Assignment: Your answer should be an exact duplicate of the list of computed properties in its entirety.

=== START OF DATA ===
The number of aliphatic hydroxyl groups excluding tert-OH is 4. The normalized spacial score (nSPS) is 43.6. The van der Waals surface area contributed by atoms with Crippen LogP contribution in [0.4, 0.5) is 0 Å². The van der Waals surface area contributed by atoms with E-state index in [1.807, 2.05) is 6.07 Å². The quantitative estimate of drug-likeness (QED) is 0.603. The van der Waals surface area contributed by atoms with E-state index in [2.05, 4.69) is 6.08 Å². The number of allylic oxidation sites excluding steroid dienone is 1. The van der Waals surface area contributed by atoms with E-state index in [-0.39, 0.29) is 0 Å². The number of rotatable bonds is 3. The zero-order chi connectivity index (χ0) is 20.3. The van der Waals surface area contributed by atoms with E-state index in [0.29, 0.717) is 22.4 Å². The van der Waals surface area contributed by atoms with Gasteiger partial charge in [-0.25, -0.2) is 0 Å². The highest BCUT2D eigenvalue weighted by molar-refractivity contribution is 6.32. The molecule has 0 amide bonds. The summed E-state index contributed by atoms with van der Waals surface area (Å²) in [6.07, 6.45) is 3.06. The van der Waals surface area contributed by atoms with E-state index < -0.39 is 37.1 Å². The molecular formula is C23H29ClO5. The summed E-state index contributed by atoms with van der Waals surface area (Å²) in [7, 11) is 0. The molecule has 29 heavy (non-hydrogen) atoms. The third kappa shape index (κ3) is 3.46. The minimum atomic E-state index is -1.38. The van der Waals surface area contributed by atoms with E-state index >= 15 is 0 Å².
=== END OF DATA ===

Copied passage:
The number of aliphatic hydroxyl groups excluding tert-OH is 4. The normalized spacial score (nSPS) is 43.6. The van der Waals surface area contributed by atoms with Crippen LogP contribution in [0.4, 0.5) is 0 Å². The van der Waals surface area contributed by atoms with E-state index in [1.807, 2.05) is 6.07 Å². The quantitative estimate of drug-likeness (QED) is 0.603. The van der Waals surface area contributed by atoms with E-state index in [2.05, 4.69) is 6.08 Å². The number of allylic oxidation sites excluding steroid dienone is 1. The van der Waals surface area contributed by atoms with E-state index in [-0.39, 0.29) is 0 Å². The number of rotatable bonds is 3. The zero-order chi connectivity index (χ0) is 20.3. The van der Waals surface area contributed by atoms with E-state index in [0.29, 0.717) is 22.4 Å². The van der Waals surface area contributed by atoms with Gasteiger partial charge in [-0.25, -0.2) is 0 Å². The highest BCUT2D eigenvalue weighted by molar-refractivity contribution is 6.32. The molecule has 0 amide bonds. The summed E-state index contributed by atoms with van der Waals surface area (Å²) in [6.07, 6.45) is 3.06. The van der Waals surface area contributed by atoms with E-state index < -0.39 is 37.1 Å². The molecular formula is C23H29ClO5. The summed E-state index contributed by atoms with van der Waals surface area (Å²) in [7, 11) is 0. The molecule has 29 heavy (non-hydrogen) atoms. The third kappa shape index (κ3) is 3.46. The minimum atomic E-state index is -1.38. The van der Waals surface area contributed by atoms with E-state index >= 15 is 0 Å².